Self-reported diabetes during pregnancy in the South African National Health and Nutrition Examination Survey: extent and social determinants
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Diabetes is a serious and growing public health concern in South Africa, but its prevalence and distribution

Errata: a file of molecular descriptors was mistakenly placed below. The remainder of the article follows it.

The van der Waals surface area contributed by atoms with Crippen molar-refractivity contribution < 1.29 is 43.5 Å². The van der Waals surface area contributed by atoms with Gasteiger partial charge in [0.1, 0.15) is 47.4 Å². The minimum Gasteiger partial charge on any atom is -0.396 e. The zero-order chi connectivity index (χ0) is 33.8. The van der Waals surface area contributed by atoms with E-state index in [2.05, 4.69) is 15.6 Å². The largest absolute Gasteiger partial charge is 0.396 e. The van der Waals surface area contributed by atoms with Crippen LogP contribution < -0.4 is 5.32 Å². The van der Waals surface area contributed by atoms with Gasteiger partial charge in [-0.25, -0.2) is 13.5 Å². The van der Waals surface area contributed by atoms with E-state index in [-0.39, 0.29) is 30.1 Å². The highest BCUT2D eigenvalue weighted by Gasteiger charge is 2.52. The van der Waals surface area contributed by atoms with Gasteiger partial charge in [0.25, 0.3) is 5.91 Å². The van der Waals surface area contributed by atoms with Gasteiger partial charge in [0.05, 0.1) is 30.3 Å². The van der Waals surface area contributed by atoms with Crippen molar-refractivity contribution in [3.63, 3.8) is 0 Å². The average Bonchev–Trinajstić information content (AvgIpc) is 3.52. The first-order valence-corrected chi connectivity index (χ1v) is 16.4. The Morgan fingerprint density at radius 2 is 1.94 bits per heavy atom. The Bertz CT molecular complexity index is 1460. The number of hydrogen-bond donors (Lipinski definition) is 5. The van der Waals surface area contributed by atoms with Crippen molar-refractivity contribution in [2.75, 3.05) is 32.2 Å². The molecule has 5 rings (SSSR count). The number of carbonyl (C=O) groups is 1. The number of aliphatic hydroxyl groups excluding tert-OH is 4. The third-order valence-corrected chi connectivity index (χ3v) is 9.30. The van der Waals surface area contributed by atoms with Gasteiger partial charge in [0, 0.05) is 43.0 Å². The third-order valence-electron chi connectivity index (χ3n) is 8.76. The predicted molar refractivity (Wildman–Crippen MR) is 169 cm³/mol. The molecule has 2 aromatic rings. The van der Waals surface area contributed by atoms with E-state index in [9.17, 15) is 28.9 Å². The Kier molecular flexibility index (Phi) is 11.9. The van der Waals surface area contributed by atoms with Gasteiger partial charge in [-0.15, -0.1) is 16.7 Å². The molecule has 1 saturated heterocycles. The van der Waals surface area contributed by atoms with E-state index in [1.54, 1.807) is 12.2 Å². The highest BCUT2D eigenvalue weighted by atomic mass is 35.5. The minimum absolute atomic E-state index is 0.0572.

in pregnant women is not well known. Women diagnosed with diabetes during pregnancy have a substantially greater risk of adverse health outcomes for both mother and child. This study aims to determine the prevalence and social determinants of diabetes during pregnancy in South Africa. Data used in this study were from the 2012 South African National Nutrition and Health Examination Survey; a nationally representative cross-sectional household survey. The analysis was restricted to girls and women between the ages of 15 to 49 years who self-reported ever being pregnant (n = 4261) Logistic regression models were constructed to analyse the relationship between diabetes during pregnancy and several indicators including race, family history of diabetes, household income, area of residence and obesity. The prevalence of diabetes during pregnancy in South Africa was 3% (144 women) of all women who reported ever being pregnant. The majority of the women who had ever had diabetes were African (70%), 51% were unemployed and 76% lived in rural areas. Factors strongly associated with diabetes during pregnancy were age, family history of diabetes (3.04; 0.8) and race (1.91; 0.53). The analysis will contribute to an understanding of the prevalence of diabetes during pregnancy and its social determinants. This will help in the development of effective interventions targeted at improving maternal and child health for mothers at high risk.